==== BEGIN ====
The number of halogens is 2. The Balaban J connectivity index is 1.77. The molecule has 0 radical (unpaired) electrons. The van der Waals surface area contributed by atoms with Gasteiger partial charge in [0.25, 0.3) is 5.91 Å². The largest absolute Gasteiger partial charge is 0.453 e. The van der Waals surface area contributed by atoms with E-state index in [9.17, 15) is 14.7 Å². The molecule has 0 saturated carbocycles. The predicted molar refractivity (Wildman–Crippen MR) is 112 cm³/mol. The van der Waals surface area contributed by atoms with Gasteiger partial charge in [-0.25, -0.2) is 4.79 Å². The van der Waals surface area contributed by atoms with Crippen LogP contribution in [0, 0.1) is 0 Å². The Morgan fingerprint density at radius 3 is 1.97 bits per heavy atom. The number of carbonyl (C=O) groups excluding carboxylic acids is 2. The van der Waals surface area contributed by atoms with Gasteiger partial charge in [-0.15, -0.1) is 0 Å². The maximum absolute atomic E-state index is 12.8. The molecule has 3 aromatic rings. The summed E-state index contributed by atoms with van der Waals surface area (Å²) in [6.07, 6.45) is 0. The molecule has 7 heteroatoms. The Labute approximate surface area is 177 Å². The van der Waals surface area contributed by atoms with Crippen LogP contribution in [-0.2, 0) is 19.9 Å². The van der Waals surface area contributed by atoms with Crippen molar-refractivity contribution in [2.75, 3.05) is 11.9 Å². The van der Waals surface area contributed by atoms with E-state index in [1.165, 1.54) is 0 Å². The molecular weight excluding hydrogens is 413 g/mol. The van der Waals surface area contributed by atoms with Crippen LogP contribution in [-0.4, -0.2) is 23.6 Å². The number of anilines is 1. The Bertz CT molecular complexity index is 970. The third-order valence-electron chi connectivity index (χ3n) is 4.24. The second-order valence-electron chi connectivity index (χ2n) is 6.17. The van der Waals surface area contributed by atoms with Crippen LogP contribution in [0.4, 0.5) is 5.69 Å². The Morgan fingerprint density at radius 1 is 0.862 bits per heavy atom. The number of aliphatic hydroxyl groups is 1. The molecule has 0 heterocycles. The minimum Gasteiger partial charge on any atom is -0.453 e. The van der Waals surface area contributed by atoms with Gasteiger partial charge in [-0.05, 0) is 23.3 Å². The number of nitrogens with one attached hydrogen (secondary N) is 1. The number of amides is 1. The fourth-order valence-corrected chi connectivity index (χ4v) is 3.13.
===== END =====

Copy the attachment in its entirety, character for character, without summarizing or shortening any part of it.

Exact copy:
The number of halogens is 2. The Balaban J connectivity index is 1.77. The molecule has 0 radical (unpaired) electrons. The van der Waals surface area contributed by atoms with Gasteiger partial charge in [0.25, 0.3) is 5.91 Å². The largest absolute Gasteiger partial charge is 0.453 e. The van der Waals surface area contributed by atoms with E-state index in [9.17, 15) is 14.7 Å². The molecule has 0 saturated carbocycles. The predicted molar refractivity (Wildman–Crippen MR) is 112 cm³/mol. The van der Waals surface area contributed by atoms with Gasteiger partial charge in [-0.25, -0.2) is 4.79 Å². The van der Waals surface area contributed by atoms with Crippen LogP contribution in [0, 0.1) is 0 Å². The Morgan fingerprint density at radius 3 is 1.97 bits per heavy atom. The number of carbonyl (C=O) groups excluding carboxylic acids is 2. The van der Waals surface area contributed by atoms with Gasteiger partial charge in [-0.15, -0.1) is 0 Å². The maximum absolute atomic E-state index is 12.8. The molecule has 3 aromatic rings. The summed E-state index contributed by atoms with van der Waals surface area (Å²) in [6.07, 6.45) is 0. The molecule has 7 heteroatoms. The Labute approximate surface area is 177 Å². The van der Waals surface area contributed by atoms with Crippen LogP contribution in [-0.2, 0) is 19.9 Å². The van der Waals surface area contributed by atoms with Crippen molar-refractivity contribution in [2.75, 3.05) is 11.9 Å². The van der Waals surface area contributed by atoms with E-state index in [1.165, 1.54) is 0 Å². The molecular weight excluding hydrogens is 413 g/mol. The van der Waals surface area contributed by atoms with Crippen LogP contribution in [-0.4, -0.2) is 23.6 Å². The number of anilines is 1. The Bertz CT molecular complexity index is 970. The third-order valence-electron chi connectivity index (χ3n) is 4.24. The second-order valence-electron chi connectivity index (χ2n) is 6.17. The van der Waals surface area contributed by atoms with Crippen LogP contribution in [0.4, 0.5) is 5.69 Å². The Morgan fingerprint density at radius 1 is 0.862 bits per heavy atom. The number of aliphatic hydroxyl groups is 1. The molecule has 0 heterocycles. The minimum Gasteiger partial charge on any atom is -0.453 e. The van der Waals surface area contributed by atoms with Gasteiger partial charge in [-0.05, 0) is 23.3 Å². The number of nitrogens with one attached hydrogen (secondary N) is 1. The number of amides is 1. The fourth-order valence-corrected chi connectivity index (χ4v) is 3.13.